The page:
Further, he explores this institution that is known as DARPA. For those who are familiar with the history of the internet, you will know that DAPRA was the founding father of the internet as we know it. In fact, DARPA, a government funded organisation, was the only organisation that was willing to fund research into this area. The original idea was to develop a telecommunications system that would be resistant to a nuclear war, so that if one city were to be nuked, then the country could still communicate (due to redundancy, that is if one centre were to go off line, then it could reroute through another five different centres).


Within this discussion of the internet we come to porn. Many will not admit that they like (or look at) porn, but it can be very alluring. The truth is that most of the technology that we have today, in particular credit card payments and security systems, come from the porn industry. In fact, much of the home entertainment technology comes from porn. The reason that porn develops these technologies is two fold. First is the desire for privacy, and secondly because there is money in it. The more private porn becomes, the more people will pay for it. When I was a teenager the only way to get porn was to purchase it, and that would be very embarrassing, but now you can simply log onto a web site and get it for free in the privacy in your own home. In fact, when I was a teenager, porn was not as much an issue for Christians, but the anonymity of the internet makes it ever easier to look at it behind closed doors (though the reality is that your browsing history is kept somewhere, and as the Ashley Madision hack showed, nothing is truly anonymous – except for maybe TOR, but that is another story).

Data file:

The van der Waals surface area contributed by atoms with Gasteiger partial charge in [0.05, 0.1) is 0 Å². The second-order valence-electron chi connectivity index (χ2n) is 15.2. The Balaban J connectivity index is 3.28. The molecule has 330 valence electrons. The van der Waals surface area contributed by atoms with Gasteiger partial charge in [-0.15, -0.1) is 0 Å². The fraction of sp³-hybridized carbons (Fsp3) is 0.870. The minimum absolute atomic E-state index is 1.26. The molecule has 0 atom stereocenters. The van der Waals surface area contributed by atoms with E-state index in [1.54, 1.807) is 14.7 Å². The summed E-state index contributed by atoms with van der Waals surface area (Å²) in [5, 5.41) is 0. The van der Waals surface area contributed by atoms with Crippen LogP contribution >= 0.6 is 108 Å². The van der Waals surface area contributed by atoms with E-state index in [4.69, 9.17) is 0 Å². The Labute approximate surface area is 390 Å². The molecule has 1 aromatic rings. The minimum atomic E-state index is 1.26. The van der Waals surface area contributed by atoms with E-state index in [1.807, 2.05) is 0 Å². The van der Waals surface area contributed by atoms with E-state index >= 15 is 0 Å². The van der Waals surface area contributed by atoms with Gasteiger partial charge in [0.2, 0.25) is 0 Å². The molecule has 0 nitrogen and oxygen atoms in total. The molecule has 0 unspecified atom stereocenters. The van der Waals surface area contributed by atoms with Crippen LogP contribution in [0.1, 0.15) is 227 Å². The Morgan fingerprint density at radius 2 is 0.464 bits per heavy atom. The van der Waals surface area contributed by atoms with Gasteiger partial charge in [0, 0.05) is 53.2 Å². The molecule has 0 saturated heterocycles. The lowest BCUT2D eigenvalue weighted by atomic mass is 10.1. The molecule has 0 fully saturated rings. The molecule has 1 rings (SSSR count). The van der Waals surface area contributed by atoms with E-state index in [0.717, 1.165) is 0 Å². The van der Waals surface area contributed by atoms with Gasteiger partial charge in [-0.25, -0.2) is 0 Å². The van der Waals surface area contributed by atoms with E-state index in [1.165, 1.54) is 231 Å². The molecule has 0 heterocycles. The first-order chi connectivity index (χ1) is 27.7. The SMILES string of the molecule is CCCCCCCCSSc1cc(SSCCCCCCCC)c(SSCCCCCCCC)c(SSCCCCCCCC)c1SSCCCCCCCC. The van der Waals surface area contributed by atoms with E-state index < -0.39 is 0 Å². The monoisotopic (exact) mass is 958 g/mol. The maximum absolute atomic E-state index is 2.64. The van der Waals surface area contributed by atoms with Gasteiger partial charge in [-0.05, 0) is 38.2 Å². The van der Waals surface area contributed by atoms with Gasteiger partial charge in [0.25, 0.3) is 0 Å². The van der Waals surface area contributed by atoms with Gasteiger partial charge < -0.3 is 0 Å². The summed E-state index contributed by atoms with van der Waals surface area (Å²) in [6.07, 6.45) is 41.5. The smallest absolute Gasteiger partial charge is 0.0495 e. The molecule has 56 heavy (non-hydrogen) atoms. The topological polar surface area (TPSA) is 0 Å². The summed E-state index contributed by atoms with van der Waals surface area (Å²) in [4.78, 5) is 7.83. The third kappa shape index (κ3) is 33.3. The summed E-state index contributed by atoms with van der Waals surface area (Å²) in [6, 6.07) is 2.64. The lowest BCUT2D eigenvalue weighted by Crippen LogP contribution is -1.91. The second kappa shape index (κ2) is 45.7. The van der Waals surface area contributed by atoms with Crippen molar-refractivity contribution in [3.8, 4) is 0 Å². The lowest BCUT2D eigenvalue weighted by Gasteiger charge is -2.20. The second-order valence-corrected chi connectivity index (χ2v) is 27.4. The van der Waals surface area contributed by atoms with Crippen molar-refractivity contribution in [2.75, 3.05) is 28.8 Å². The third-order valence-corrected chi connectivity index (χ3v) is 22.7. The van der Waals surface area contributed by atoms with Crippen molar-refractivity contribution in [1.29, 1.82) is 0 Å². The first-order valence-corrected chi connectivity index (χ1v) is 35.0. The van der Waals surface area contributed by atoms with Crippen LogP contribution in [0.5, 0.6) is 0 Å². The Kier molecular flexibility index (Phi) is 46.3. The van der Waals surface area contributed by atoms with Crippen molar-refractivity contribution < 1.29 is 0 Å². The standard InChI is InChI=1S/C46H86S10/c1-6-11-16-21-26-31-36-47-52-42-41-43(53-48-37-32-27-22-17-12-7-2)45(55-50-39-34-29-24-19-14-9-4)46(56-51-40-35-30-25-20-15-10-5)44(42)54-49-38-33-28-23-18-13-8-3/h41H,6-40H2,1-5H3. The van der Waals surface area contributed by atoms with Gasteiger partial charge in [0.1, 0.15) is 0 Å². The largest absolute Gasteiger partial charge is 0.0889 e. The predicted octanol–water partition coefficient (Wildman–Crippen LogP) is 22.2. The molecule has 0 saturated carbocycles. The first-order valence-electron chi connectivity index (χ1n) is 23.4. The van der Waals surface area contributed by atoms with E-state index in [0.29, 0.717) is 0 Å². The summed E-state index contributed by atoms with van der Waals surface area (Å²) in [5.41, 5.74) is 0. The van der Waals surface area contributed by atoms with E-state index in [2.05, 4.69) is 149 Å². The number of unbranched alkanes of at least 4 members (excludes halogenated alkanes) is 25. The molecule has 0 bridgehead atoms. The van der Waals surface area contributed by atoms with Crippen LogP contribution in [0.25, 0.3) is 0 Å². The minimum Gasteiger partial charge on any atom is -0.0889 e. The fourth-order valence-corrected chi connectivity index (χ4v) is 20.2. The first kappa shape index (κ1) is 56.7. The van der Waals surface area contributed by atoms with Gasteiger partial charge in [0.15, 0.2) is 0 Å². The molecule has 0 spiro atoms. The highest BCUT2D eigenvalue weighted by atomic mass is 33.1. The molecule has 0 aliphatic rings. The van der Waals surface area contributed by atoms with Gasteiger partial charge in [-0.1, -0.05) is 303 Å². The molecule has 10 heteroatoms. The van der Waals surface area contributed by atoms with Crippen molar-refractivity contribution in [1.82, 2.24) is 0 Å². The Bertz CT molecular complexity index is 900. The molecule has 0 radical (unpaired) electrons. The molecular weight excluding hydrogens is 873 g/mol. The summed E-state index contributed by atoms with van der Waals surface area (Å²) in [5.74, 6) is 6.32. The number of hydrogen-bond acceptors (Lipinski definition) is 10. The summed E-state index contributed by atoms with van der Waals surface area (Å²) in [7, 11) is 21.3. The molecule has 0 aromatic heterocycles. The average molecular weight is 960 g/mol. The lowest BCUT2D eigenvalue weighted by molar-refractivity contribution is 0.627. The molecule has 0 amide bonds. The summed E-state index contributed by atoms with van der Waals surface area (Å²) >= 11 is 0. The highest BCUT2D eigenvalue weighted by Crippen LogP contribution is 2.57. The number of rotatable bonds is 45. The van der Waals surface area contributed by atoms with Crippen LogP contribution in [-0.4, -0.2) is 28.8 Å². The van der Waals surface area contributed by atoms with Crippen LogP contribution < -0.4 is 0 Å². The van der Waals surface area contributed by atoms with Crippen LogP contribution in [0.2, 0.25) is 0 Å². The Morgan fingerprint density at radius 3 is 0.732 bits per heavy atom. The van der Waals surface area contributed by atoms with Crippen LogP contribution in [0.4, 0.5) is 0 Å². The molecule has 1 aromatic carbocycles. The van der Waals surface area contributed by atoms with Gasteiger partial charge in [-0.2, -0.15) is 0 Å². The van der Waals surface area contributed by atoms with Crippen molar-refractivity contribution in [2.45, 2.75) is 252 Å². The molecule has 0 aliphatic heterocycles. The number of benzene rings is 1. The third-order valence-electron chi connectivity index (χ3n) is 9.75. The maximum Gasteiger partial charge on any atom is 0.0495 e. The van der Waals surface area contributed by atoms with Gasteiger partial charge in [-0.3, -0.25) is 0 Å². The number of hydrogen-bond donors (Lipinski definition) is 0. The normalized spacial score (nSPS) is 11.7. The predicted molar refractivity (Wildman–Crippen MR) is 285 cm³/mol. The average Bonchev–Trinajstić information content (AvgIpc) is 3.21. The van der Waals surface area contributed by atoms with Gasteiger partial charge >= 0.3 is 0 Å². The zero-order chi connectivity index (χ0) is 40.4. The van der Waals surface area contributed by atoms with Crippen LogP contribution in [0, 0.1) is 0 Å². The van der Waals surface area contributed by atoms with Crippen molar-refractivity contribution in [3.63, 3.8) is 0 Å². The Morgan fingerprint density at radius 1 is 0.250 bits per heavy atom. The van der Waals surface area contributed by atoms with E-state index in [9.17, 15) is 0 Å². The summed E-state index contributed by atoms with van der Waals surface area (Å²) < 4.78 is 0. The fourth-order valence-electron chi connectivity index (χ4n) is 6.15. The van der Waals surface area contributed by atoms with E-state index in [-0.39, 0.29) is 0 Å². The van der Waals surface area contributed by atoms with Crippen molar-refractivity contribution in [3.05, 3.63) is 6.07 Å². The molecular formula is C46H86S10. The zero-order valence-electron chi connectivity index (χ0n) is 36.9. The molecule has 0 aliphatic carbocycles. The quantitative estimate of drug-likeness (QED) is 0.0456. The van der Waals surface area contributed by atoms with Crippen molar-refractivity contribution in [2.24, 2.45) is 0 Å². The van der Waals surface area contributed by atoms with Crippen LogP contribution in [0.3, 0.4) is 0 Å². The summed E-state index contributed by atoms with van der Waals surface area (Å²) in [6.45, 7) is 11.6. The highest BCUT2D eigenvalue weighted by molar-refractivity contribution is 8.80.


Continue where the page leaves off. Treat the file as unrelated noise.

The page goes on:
Finally I'll speak about food. Well, food is an essential. I do not consider it an evil trinity as Novak does because there is nothing wrong with food, we need it, and the technology to get it to us is very useful, however he is very right when he says that since food has become plentiful in our Western World it has created a different problem, and that is selectiveness. We not only waste an incredible amount of food, but we have become very selective with what we eat. Who has ever heard of a lactose intolerant African. They are starving and will take whatever they can get. To me, the biggest issue is the waste of food. I was staying at a five-star hotel in Europe and saw their breakfast selection, and it was huge. In fact, what disgusted me the most was the amount of food that would have gone to waste. While our technology to store food has become better, once it is on the table, it is on the table and is not going back.


While this book is not a book designed to make you think or challenge you as to how you live your life, it is very insightful in regards to the history of our technology and where they came from. He is also somewhat forward looking in fact to how technology is coming to a point where it will reverse the effects of the Tower of Babel (if that is ever possible). However, back in the 80's, nobody ever envisaged the internet (though we did want mobile phones) so what the world will bring in the future is anybody's guess.

Source: www.goodreads.com/review/show/195700417